Josh worked hard to get to Sebring’s top step. He missed out on a lot of typical teenage activities to either train or travel. His parents encouraged him to sample nearly every sport growing up—and Josh even learned to play three instruments—but he only wanted to race.
His commitment has endured over a decade. “It’s wild, but he knew what he wanted to be as a toddler,” said Greg. “He is incredibly focused and mentally tough.”
Josh is known to have calm demeanor and mature presence at the track. He attributes this to years of preparation. Growing up, Josh practiced in karts that were faster than his class, similar to how baseball players warmup by swinging heavy bats. For his sports-car racing efforts, he spends hours in the simulator.
His training also involves some unique methods that seem to be paying off. He likes to train by playing ping-pong with PitFit Senaptec glasses that block part of his vision with a strobe effect. The process teaches his brain to fill in what he can’t see. It also trains the brain to make quicker decisions.
In 2022, Josh competed in two championships, on five continents, across eight countries. He drove in 15 races for a total of 124 hours and 15,322 miles. He captured three wins in one year—not bad for a kid who just got his driver’s license.
Josh likes to compare his philosophy on racing to a game of chess. “There are so many decisions made each lap. Especially in sports car racing, passing is about the long game. I plan how and where to pass cars two to three laps in advance,” says Josh.
“I’m trying to balance when to make a pass while still lifting in some corners to save gas, conserving tires, and defending my position.”
2023 and beyond
Despite his early success in sports cars, Josh is excited to get back to open-wheel competition with Ed Carpenter. There, he will be the team’s first-ever development driver in IndyCar.
He—and his dad, because Josh is 16—agreed to a three-year deal. The development role takes the pressure off a young driver, allowing him a couple years to grow and learn. Often, an Indy Lights driver will only get a couple races to prove themselves. Josh and his dad didn’t want that, so they created a multi-year plan that was more attractive to sponsors.
Josh wants to fit in a bit of karting into his five-year plan as well. “Shifter karts are the most physical thing I’ve ever driven, so I’d like to get back and at least race the SuperNats this year.”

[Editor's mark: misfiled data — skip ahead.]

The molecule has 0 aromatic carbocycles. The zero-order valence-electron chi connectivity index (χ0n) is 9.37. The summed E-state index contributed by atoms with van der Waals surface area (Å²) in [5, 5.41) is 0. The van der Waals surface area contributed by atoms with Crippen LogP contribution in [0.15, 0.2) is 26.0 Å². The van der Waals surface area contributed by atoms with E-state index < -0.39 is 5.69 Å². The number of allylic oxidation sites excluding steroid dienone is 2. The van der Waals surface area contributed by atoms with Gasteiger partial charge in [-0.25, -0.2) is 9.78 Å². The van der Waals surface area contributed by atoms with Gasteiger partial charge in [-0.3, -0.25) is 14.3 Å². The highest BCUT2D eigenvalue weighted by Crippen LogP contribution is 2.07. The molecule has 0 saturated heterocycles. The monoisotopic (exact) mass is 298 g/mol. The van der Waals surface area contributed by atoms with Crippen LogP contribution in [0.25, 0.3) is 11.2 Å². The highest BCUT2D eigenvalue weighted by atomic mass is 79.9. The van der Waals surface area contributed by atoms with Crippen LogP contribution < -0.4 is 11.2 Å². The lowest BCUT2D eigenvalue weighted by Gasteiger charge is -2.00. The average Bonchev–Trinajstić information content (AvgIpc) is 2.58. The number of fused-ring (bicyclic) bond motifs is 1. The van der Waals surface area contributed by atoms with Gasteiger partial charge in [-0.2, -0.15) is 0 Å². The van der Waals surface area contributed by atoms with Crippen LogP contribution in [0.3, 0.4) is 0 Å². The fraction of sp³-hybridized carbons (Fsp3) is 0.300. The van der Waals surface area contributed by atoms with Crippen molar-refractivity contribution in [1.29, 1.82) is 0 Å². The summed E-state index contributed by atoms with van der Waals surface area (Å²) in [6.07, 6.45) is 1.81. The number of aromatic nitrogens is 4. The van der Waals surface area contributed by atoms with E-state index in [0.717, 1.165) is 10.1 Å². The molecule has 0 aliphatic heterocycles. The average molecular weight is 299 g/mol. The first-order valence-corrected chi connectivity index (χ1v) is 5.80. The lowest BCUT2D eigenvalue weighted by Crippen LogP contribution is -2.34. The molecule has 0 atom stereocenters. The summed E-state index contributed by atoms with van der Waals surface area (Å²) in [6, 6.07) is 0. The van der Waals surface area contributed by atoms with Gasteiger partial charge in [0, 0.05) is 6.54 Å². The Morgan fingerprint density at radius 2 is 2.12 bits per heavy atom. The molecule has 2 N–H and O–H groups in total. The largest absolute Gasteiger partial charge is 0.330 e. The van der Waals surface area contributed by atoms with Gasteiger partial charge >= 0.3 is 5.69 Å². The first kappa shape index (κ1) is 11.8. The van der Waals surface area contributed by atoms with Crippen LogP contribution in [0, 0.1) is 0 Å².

“I have two dreams in motorsports. Racing in the 24 of Le Mans and the Indy 500. I’ll be back at Le Mans again this year. And hopefully Indy in a couple years.
“Of course, I wouldn’t turn down an F1 opportunity, but Indy is the dream. Racing is so much closer in IndyCar. Plus, I will get mentored by team owner-driver Ed Carpenter.”
To start the year, Josh raced at the Rolex 24 at Daytona, reaching speeds close to 200 mph. After leading most of the race, a spin with 20 minutes remaining left the team in 4th place for LMP2. Throughout 2023 he will be racing for three different teams in three different series: for United Autosports in WEC, for TDS Racing in the IMSA Michelin Endurance Cup, and for HMD Motorsports in Indy NXT (formally Indy Lights).
Josh knows that it takes a lot more than talent to become a successful race car driver. It takes a team, and it takes his family.
“I was most proud of Josh after one of his races this year,” his father said. “It wasn’t one of the victories. It was after a race in Bahrain, where the team ended second. A team mechanic pulled me aside to tell me how respectful and hardworking Josh has been this year.
“As a 16-year-old!”
Josh, whose grandfather has Alzheimer’s, uses his platform to raise awareness for the Alzheimer’s Associations. Check out the link if you’d like to learn more about Josh’s burgeoning racing career.